NEW YORK (Reuters) - Kenyan half marathon world record holders Geoffrey Kamworor and Joyciline Jepkosgei powered to victories in the New York City Marathon on Sunday.
Kamworor reclaimed the New York title he won in 2017 in two hours eight minutes and 13 seconds and Jepkosgei surprised four-time champion Mary Keitany, winning her marathon debut in 2:22:38.
Kamworor, 26, took command in the final two miles for the victory over compatriot Albert Korir (2:08:36) and un-sponsored Ethiopian Girma Bekele Gebre (2:08:38).
Kamworor told reporters having his training partner, world fastest marathon runner Eliud Kipchoge, at the finish line added extra motivation.
“I didn’t want to disappoint him,” Kamworor told reporters. “For my start of the race today, I was feeling okay... throughout the race I was okay.
“Winning the TCS in 2017 really inspired me.”
Defending champion Lelisa Desisa of Ethiopia dropped out of the race around the seventh mile mark.
Desisa had been attempting the difficult task of trying to win again just four weeks after claiming the world championship title in the extreme heat of Doha.
Jepkosgei, 25, separated herself from Keitany, the defending champion, with five kilometres to go.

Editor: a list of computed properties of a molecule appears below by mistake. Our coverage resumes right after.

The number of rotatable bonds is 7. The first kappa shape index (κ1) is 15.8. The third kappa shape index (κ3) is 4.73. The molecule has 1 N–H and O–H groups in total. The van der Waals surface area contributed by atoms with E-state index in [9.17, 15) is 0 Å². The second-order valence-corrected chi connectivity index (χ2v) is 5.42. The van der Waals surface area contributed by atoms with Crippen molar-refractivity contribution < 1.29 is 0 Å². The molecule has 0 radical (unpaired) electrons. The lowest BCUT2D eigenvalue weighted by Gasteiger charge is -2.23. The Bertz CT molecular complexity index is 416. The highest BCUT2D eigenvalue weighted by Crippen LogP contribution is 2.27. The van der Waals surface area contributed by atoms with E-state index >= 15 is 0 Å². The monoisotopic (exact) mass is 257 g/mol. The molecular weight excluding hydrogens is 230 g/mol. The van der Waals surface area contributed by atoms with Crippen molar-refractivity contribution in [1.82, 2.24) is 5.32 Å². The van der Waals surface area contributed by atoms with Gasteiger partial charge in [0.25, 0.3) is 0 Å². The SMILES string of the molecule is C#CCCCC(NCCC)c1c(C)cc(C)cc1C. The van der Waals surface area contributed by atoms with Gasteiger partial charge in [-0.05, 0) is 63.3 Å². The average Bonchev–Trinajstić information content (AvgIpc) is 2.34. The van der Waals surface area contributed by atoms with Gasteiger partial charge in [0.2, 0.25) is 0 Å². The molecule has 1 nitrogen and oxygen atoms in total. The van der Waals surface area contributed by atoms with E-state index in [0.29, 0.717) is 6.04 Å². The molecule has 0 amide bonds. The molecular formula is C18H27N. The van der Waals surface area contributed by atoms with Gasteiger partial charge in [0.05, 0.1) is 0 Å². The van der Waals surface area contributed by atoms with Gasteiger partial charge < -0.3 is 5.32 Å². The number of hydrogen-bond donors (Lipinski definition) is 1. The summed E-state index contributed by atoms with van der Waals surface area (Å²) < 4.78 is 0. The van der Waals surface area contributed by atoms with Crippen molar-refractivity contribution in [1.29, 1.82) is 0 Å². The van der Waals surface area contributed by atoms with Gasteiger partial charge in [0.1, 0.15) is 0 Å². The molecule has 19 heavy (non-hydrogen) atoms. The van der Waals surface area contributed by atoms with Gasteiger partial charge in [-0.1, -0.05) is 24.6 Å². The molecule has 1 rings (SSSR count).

Keitany, 37, who had won in 2014, 2015, 2016 and 2018, finished in 2:23:32 with Ethiopian Ruti Aga third in 2:25:51.
Jepkosgei praised Keitany’s experience and told reporters she didn’t believe the win was firmly in her grasp until after she crossed the finish line.
“I didn’t know I’d won it. My focus was to finish the race,” said Jepkosgei. “The strategy which I had planned was to finish the race strong.”
Swiss Manuela Schar routed the field in the women’s wheelchair competition, winning her third consecutive title in 1:44.20 for a four-minute victory over American Tatyana McFadden.
American Daniel Romanchuk repeated as men’s wheelchair champion, clocking 1:37:24 to defeat Swiss Marcel Hug by a second. Britain’s David Weir took third.
Des Linden, who set a blistering early pace to lead the women’s pack by roughly 15 seconds through mile 11, fell back to end the race in sixth place and was the top American finisher in her division.
The 2018 Boston Marathon champion said that she had not decided whether she would run in the Olympic marathon trials, while top men’s open division finisher Jared Ward said Sunday’s race had put Olympic qualifying into sharp focus.
More than 52,000 runners competed in the race in near perfect marathon conditions.
Reporting by Amy Tennery, additional reporting by Gene Cherry; Editing by Toby Davis and Pritha Sarkar and Christian Radnedge